Apprenticeship Game Changer
Apprenticeships have proved that they have a significant impact on youth unemployment reduction. This is because an apprenticeship:
- ensures that training matches the needs within a company or industry,
- keeps up-to-date with changes in technology, work practices, and market dynamics,
- links classroom and workplace training so that young people acquire relevant skills,
- equips young people with critical core skills, such as problem solving, teamwork, and communication,
- offers young people a small income while preparing for the job market, and
- helps them clear the hurdle of having no job experience, a barrier that prevents many university graduates from securing their first job.
Therefore, in support of and in alignment with national processes, we’re promoting the Apprenticeship Game Changer to leverage the power of work-based learning through apprenticeships to improve our citizen’s livelihoods.
Our Apprenticeship Game Changer
The Apprenticeship Game Changer will focus on identifying the critical occupations for which there is, or will be high demand, but inadequate supply within the 5 priority economic sectors and implementing a strategy to tackle these shortages.
The main goal of the Apprenticeship Game Changer is to achieve sufficient, appropriately qualified technical and vocational skilled people to meet the needs of prioritised economic growth areas in the Western Cape.
The provincial government has set a target of introducing 32 500 qualified apprentices into the labour market by 2019. This target includes apprentices who’ll qualify as:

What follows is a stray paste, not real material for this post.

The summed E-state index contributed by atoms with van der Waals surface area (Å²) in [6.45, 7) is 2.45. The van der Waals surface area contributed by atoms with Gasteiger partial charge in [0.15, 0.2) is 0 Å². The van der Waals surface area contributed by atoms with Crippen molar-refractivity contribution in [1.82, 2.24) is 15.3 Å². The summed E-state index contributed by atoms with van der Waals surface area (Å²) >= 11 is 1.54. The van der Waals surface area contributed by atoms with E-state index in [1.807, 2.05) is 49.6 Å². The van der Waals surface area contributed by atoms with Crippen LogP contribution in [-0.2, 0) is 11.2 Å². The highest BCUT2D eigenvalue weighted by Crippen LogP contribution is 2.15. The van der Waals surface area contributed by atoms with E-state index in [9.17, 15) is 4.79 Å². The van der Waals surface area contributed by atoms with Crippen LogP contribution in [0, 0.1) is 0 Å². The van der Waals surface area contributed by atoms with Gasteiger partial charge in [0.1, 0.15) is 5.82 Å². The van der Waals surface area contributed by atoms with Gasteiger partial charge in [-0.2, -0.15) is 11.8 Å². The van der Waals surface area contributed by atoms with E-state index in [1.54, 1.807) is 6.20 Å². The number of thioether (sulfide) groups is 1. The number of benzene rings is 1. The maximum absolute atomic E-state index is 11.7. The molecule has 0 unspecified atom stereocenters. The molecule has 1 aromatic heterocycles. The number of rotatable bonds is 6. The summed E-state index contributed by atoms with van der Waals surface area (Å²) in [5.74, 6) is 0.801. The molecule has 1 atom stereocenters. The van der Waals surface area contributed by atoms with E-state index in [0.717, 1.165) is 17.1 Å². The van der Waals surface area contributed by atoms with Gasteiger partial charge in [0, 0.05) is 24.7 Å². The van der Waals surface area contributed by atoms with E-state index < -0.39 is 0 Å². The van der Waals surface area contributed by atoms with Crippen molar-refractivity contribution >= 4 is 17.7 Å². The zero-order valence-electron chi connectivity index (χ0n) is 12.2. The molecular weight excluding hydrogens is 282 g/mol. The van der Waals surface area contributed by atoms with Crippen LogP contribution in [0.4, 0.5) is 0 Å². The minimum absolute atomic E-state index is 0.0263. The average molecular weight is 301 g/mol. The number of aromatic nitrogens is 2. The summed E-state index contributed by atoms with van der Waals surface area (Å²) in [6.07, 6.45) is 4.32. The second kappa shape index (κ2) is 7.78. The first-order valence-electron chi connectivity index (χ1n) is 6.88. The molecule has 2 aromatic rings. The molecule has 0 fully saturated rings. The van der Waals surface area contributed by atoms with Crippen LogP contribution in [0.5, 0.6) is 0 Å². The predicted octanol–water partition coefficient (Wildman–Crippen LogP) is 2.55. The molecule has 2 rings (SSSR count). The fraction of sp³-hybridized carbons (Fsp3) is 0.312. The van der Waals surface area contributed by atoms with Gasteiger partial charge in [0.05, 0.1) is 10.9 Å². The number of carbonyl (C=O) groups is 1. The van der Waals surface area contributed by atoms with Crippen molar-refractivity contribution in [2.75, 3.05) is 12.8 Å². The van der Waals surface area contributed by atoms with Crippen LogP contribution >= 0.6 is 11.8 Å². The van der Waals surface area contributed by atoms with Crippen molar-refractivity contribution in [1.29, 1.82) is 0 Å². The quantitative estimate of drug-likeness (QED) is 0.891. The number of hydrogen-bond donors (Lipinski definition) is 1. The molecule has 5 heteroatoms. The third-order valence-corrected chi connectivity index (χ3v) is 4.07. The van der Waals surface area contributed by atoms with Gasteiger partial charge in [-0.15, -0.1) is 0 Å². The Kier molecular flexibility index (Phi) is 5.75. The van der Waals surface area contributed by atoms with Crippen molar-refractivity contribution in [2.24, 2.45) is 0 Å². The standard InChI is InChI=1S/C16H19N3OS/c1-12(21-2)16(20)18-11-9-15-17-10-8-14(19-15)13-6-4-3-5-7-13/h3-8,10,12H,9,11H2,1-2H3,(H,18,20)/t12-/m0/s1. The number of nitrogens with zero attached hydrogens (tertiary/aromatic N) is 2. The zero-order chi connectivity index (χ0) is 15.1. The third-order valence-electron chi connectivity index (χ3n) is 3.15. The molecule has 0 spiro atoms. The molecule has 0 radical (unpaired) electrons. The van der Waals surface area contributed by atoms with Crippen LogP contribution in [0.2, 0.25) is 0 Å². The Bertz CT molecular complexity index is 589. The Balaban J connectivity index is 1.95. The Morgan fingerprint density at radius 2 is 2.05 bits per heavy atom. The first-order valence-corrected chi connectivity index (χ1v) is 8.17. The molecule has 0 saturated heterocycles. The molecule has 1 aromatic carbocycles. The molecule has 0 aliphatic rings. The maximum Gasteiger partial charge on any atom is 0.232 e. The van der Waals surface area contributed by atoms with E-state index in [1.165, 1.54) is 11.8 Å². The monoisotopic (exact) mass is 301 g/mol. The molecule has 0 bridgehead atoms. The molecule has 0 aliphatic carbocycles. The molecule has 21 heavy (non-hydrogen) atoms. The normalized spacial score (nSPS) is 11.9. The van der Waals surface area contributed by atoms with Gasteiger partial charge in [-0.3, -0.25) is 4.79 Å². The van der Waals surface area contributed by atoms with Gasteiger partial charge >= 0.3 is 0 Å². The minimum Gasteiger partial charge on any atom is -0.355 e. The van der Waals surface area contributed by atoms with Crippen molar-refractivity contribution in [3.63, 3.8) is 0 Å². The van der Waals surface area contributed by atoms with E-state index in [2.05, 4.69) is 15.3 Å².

- semi-skilled workers who achieve partial qualifications, and
- top-up qualifications for existing artisans and semi-skilled workers.
We’ll be focusing on the Western Cape’s 5 key economic sectors prioritised under our growth strategy, Project Khulisa, which aims to add an additional 343 000 jobs in these sectors to the Western Cape economy by 2019. These sectors are:
- Oil and Gas,
- Energy , and
- ICT (Broadband) .
“We recognise that if we want to break the cycle of poverty that so many of our communities are trapped in, we need to create ladders of opportunities for our youth so that they become productive and employable adults with brighter futures. We have to ensure that a shortage of skills isn’t an inhibitor to this ambitious target,” Premier Zille said.
We are continuously working towards strengthening our partnerships with employers, learning institutions and SETA’s across these sectors in order to achieve our objectives. As a result a major priority for 2017 will be funding for poor students and our objectives include:
- developing collaborative interventions between learning institutions and employers within specific geographic areas to provide financial assistance to learners,
- the province will focus on identifying learners who require financial support and aligning them with employers within our priority economic sectors, and
- the Economic Development Department’s advisory forums will work with employers and key SETA’s to simplify the processes businesses need to follow to access funds.
A second priority is the up-skilling of our youth so that employers want to appoint them. We’ll achieve this by:
- providing academic support to learners who are at risk of achieving between 40 and 49% for maths, using eLearning as a means of providing maths tutorship,